Over twenty years ago, I worked for a family-owned company in Mississippi. The owner, my boss, was a proud Cajun transplant from Lafayette, Louisiana. He was the closest thing I had to a father and has since passed away, but I hear his voice, wisdom, and advice almost daily.
He was a hard worker and a great storyteller. I recall a particular tale he told regularly that I have kept with mi for years and shared with others. It’s the story of Mr. Thibodeaux and Mr. Boudreaux.
Mr. Thibodeaux and Mr. Boudreaux, now old, crotchety men, had been lifelong best of friends since their elementary school days. They lived across the field from each other their entire lives. Their wives quilted, their children played, and the families shared many gatherings and memories over the years.
Mr. Thibodeaux borrowed a posthole digger from Mr. Boudreaux to fix part of the fence that joined their property a while back. Boudreaux, of course, graciously obliged as it was customary for the families to share and assist one another. Now, Mr. Boudreaux, ready to plant some trees, needed his posthole digger.
Mid-project, Mr. Boudreaux recalled loaning it to his friend and set out across the field to regain his tool. He became aggravated as he strolled across the wide-open spaces and rough terrain, head bowed down, the sun beating on his neck, sweat dripping from his brow. “I bet he doesn’t even have my posthole digger anymore.” He thought. “He probably lost it or loaned it out to someone else, and that’s why he’s never returned it. “Why did I loan that to him in the first place? He has money; he could have bought his own.” “He’s so forgetful. He probably broke it and is avoiding me.” On and on, the thoughts progressed to the point that the more steps Mr. Boudreaux took, the more irritated and extreme the thoughts ran through his mind. The angrier he got, the harder he walked, the faster his pace, the more tense his stance. Exhausted, frustrated, and exasperated, Mr. Boudreaux finally approached the steps of Mr. Thibodeaux’s porch. Firmly he banged his fist on the edge of the screen door, causing quite a commotion. A confused, unaware Mr. Thibodeaux opened the screen with a smile for his old friend only to be greeted on the other side with a scowl and angry tone, yelling, “I didn’t need that dang posthole digger anyway” Turning away, he stomped off the porch mumbling and grumbling eventually disappearing amidst the field.
As you probably guessed, the story’s moral is that we often carry expectations, fears, and aggravations with us that we inadvertently pour onto others. We allow our thoughts to depict outlooks that may be skewed. We focus on and carry the weight of things that may not be as we perceive.
So, what are you carrying? What has your thought process presented to you in situations that caused you to react without fact, truth, or knowledge?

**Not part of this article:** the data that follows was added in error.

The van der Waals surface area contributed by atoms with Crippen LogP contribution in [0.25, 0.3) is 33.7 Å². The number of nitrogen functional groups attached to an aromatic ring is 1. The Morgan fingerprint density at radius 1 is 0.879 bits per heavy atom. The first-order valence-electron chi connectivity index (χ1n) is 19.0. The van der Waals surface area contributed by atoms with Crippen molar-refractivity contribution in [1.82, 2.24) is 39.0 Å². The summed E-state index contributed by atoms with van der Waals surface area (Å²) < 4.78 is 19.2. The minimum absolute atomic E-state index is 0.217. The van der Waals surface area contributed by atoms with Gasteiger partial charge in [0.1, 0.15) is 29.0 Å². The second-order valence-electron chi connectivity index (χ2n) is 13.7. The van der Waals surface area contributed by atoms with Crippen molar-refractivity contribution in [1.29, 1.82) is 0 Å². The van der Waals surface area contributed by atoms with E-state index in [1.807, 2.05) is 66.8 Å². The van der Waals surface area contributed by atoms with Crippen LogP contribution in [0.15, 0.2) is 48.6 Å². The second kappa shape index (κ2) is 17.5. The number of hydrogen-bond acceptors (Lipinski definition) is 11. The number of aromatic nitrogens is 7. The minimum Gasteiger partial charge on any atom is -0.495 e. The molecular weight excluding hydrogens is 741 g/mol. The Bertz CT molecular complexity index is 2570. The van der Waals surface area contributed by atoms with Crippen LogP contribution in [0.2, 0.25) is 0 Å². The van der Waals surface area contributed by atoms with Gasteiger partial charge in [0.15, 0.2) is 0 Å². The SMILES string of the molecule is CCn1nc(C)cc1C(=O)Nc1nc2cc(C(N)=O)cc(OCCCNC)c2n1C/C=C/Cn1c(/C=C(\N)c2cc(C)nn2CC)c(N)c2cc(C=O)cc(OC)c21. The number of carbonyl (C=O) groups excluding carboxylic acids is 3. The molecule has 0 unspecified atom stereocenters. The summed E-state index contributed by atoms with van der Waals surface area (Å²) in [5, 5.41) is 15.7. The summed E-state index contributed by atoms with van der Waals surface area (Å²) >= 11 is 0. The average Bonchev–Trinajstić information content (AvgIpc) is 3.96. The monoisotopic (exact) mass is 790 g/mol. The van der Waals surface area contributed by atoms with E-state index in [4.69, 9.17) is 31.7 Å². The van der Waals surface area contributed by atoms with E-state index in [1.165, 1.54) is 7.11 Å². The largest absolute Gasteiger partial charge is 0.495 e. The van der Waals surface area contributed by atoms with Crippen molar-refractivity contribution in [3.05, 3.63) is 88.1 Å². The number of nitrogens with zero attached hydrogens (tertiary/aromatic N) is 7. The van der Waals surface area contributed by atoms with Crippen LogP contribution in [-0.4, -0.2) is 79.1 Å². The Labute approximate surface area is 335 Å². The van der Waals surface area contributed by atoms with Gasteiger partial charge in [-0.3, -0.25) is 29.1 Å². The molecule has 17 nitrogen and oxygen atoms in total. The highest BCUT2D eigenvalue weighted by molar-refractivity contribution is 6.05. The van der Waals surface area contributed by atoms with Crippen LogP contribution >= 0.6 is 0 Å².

Clearly we see how our thoughts, expectations, and fears can influence how we interpret and interact with the world around us. Therefore, it would behoove us to be mindful of these tendencies and strive for a more balanced perspective. That time is now. Girl, it’s time to show your shine, not your scowl.
Some recommendations I like to use when approaching situations with greater clarity are:
- Reflect on the validity of your thoughts, beliefs, and biases. Be aware of any preconceived notions or expectations you might carry, and question whether they are based on accurate information or personal assumptions.
- Actively listen to others and consider different perspectives. Engage in open and respectful conversations with people who have diverse opinions and experiences. This can broaden your understanding and challenge any conflicting views you hold.
- Try to put yourself in another’s shoes and consider their emotions, motivations, and experiences. Understand their perspectives. This can help you approach interactions more compassionately and reduce the tendency to project your perspective onto them.
- When negative or skewed thoughts arise, make a conscious effort to challenge them. Ask yourself if there is evidence to support these thoughts or if they are simply based on assumptions, fabrications, or fears. Look for alternative explanations or more balanced interpretations of situations.
- Develop a practice of mindfulness to increase awareness of your thoughts and emotions in the present moment. Being mindful can help you observe your mental processes and clear thinking without judgment.
- Recognize that you cannot control everything. Nor can you change how others think and behave. Focus on what you can control – your own thoughts, attitudes, and responses to situations.
By actively working on our self-awareness, challenging negative thoughts, and embracing empathy, we can cultivate a more balanced and open-minded outlook and reduce the weight of distorted perceptions and expectations in our interactions with others.
I encourage you to travel light, do not carry unnecessities, oh, and return the metaphoric posthole diggers to the Mr. Thibodeaux’s in your life.
© c. michelle bryant griffin
Photo by: focus on fabulous creative photography